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Now viewing articles posted in 2016.

  • Top 12 Reasons to Work at CEI Starting with #12

    December 13th, 2016 by Eileen Pannetier


    #12. A Sense of Accomplishment - Seeing Your Designs Come to Life When Constructed.

    Whether it’s doing a grading plan and then seeing how the land contours change during construction, or watching new sidewalk be built and seeing how excited the folks who live near it get, work in civil/environmental engineering can bring a strong feeling of accomplishment.

    CEI’s projects are positive projects with a focus on sustainability: new or rehabilitated pump stations; new or rehabbed water treatment or storage facilities; restored dams; environmentally friendly parking lots, trails and boat ramps; improved traffic patterns; free-flowing culverts to prevent flooding; and stormwater treatment practices to protect and improve water quality. People benefit, the environment benefits.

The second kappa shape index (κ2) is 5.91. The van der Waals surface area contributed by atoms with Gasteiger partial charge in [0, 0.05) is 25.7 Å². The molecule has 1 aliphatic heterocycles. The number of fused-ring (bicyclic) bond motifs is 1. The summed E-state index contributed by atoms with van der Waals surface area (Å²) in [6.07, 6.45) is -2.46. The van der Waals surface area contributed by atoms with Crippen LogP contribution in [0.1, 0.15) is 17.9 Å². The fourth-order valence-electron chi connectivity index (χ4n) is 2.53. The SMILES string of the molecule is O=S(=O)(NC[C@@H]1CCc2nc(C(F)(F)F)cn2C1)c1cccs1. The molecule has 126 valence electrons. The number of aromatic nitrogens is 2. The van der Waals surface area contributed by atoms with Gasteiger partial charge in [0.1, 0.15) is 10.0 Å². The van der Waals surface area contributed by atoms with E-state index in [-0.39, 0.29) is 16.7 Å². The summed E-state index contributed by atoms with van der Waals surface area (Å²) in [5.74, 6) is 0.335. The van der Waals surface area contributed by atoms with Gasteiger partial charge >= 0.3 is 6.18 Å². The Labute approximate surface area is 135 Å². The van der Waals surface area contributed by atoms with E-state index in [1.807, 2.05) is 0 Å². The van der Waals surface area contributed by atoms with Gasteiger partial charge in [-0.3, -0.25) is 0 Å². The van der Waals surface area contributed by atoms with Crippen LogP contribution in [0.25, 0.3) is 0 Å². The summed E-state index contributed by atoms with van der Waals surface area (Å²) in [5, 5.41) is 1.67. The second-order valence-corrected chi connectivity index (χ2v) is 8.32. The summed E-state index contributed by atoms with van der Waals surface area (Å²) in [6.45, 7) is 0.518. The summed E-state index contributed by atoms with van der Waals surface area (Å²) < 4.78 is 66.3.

Our team approach means every person on the team participates in the planning/design/construction process including quality control. Every person contributes. There’s nothing better than a client thanking you for a job well done.

    CEI currently has openings for civil engineers with 2+ years experience in our Marlborough, MA office, especially for those with good AutoCAD skills. We’ve also got openings for bridge engineers who would assist with our small bridge program and hydraulics analysis. See the current openings here: http://ceiengineers.com/work-with-us/career-opportunities